Shimberg Center for Housing Studies Employs URP Students

At the Shimberg Center, URP doctoral and master’s students manage statewide housing data and conduct studies about the housing-transportation relationship, the pandemic’s impacts on housing vulnerability, and housing flood risk.

The Shimberg Center for Housing Studies is a UF research center concerned with safe, decent, and affordable housing. Photo by Kathryn Frank.

February 28, 2021

For over three decades, the Shimberg Center for Housing Studies has provided data and research in support of safe, decent, and affordable housing throughout the state of Florida, which in turn serves as a model for the nation and the world. The Shimberg Center is based in the Rinker School of Construction Management within the College of Design, Construction and Planning (DCP). Given the interdisciplinary nature of housing policy and planning, faculty and students in the Department of Urban and Regional Planning (URP) have long been affiliated with the Shimberg Center.

Currently, two URP students at the doctoral and master’s levels are Graduate Research Assistants with the Shimberg Center:

Xinyuan (Poppy) Yang, URP doctoral candidate and Shimberg Center Graduate Research Assistant

Xinyuan (Poppy) Yang joined the Shimberg Center as a Graduate Research Assistant in 2016, where she assists with managing housing data and updating the GIS database. The Center’s Florida Housing Data Clearinghouse provides public access to data on housing needs and supply for Florida’s cities and counties.

Poppy earned her Masters degree in Urban and Regional Planning from UF, and she is now a Ph.D. candidate in the College of DCP with concentration in URP. Her doctoral research focuses on the housing-transportation relationship, especially how housing location and conditions of the built environment affect the low-income population. Her dissertation is examining transportation affordability and neighborhood satisfaction among renters receiving housing subsidies. The findings will offer policy implications for affordable housing and transportation planning to enhance the quality of life among the assisted households.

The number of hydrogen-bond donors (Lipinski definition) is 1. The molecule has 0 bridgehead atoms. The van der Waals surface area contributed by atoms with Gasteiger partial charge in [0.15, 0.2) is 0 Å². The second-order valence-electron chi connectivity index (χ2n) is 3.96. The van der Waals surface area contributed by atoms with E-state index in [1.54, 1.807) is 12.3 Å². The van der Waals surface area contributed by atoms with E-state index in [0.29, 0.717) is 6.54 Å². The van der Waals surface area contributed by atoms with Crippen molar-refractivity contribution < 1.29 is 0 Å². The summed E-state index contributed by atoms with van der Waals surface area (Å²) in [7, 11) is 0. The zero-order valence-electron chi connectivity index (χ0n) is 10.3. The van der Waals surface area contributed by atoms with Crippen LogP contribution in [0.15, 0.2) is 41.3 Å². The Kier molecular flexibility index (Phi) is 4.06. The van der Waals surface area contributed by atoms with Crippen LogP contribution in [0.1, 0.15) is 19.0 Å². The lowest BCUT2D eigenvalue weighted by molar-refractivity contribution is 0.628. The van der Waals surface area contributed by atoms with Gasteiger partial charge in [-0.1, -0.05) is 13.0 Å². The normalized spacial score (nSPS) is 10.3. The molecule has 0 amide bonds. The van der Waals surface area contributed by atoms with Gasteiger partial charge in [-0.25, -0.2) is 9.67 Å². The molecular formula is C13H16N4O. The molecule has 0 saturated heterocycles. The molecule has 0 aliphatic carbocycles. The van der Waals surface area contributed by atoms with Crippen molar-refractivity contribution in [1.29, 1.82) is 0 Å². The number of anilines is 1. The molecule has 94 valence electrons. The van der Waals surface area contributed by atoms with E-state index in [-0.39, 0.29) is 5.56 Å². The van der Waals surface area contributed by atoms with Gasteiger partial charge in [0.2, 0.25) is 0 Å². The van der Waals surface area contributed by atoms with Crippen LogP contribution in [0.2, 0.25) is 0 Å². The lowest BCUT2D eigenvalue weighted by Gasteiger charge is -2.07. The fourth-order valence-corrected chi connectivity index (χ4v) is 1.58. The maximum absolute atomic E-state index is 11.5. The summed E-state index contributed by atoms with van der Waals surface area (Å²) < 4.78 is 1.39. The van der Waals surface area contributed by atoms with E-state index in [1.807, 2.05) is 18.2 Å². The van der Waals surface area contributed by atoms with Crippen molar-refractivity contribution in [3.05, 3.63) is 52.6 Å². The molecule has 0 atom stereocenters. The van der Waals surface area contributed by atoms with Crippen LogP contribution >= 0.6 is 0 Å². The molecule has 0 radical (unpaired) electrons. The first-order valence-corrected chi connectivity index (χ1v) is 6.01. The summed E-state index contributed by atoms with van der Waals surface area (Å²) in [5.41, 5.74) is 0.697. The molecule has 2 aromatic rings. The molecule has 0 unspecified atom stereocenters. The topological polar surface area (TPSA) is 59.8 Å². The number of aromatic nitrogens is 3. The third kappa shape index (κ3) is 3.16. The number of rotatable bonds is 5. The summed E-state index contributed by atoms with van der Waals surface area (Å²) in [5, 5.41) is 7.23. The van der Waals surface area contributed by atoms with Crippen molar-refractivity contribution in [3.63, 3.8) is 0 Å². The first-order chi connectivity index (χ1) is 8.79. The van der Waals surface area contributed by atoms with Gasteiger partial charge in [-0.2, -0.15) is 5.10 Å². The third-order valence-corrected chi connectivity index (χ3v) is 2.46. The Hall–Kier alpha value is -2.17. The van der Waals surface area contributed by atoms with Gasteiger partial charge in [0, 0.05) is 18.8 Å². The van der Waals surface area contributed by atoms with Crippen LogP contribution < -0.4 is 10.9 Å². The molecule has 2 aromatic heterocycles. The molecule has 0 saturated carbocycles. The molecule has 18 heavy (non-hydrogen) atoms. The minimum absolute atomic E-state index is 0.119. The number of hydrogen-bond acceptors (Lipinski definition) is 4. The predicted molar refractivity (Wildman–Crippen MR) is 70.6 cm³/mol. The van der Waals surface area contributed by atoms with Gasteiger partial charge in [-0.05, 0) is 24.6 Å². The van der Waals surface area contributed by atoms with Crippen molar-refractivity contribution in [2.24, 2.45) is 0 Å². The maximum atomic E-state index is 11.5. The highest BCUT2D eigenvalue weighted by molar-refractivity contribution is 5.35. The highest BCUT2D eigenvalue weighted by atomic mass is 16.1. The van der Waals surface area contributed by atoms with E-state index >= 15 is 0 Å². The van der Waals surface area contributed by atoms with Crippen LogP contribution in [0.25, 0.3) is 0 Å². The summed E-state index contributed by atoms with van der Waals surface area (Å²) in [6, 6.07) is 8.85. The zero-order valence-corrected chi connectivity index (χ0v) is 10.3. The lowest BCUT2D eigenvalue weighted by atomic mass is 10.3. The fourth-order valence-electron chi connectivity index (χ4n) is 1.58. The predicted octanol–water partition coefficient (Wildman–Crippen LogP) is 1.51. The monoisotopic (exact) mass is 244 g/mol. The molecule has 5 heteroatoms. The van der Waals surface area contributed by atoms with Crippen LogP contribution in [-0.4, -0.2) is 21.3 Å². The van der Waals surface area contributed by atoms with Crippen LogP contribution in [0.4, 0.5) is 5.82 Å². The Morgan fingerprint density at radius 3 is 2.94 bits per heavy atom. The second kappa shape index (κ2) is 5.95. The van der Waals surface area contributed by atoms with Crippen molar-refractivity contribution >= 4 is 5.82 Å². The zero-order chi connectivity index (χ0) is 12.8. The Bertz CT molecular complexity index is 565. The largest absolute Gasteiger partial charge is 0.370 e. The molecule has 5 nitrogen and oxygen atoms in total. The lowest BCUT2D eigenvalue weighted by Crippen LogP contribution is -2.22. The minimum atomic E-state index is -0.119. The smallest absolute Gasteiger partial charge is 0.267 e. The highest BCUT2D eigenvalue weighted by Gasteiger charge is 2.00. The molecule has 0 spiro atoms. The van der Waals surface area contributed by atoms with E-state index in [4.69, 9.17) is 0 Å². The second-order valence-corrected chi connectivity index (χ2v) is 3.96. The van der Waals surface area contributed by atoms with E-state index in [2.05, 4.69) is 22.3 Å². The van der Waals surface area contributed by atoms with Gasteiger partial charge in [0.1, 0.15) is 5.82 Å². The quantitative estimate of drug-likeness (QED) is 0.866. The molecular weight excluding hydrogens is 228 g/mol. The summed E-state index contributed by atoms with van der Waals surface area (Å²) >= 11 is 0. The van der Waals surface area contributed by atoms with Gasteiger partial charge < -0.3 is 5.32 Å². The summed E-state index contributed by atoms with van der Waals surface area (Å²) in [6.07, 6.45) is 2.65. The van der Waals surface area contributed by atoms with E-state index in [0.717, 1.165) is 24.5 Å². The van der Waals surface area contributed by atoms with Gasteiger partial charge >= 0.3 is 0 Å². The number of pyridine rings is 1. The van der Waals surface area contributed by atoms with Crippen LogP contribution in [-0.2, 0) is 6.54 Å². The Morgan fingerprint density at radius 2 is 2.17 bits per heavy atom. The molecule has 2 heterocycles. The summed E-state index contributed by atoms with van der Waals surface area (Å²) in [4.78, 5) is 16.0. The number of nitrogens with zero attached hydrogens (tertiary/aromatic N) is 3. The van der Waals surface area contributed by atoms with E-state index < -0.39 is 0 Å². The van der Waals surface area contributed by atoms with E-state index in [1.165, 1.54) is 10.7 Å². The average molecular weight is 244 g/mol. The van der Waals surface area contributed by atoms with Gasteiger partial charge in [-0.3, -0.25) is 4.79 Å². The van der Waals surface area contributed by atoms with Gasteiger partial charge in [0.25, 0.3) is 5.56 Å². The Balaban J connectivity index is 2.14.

A neighborhood bus stop. Photo by Bibin Tom on Unsplash

Erin Fowler, a Master of Urban and Regional Planning student, joined the Shimberg Center in 2020 as a Graduate Research Assistant to support several projects.

Erin Fowler, MURP Student and Shimberg Graduate Research Assistant

One of Erin’s projects is creating a statewide evictions and foreclosures database for 2019 and 2020 in order to demonstrate the Covid-19 pandemic’s impacts on housing vulnerability.

The Shimberg Center is studying impacts of the Covid-19 pandemic on housing vulnerability. Photo by Jon Tyson on Unsplash

Erin is also assisting a project funded by the National Science Foundation, which is looking at housing flood risks, such as lowest floor elevation (see image below), using drone thermal heat mapping imagery. She is investigating how drone and other data collection can be integrated with community engagement practices in planning.

Graphic created for the NSF project by UF’s Mint Design Studio to show how a home’s lowest floor elevation relates to flood risk.

A flood affecting the lowest floor of a building. Photo by Zane Lee on Unsplash

As these research activities by URP students demonstrate, there are many connections between the planning and housing policy fields. Additional Shimberg Center activities of interest to planners include documenting housing market conditions and affordable housing needs; preserving affordable rental housing; linking affordable housing with land use and transportation decisions through GIS modeling; supporting the development of energy efficient and healthy homes; and developing additional tools to understand housing flood risk.

Most recently, the Shimberg Center created a webpage offering pandemic-related housing resources, including eviction and mortgage foreclosure relief, maps of the affected workforce, and data for Florida counties on eviction filings, employment changes by industry, vulnerable populations, and congregate living facilities. Also, Center staff have worked with reporters to document the effects of the pandemic, and served on eviction prevention task forces for the Miami and Orlando metro areas.

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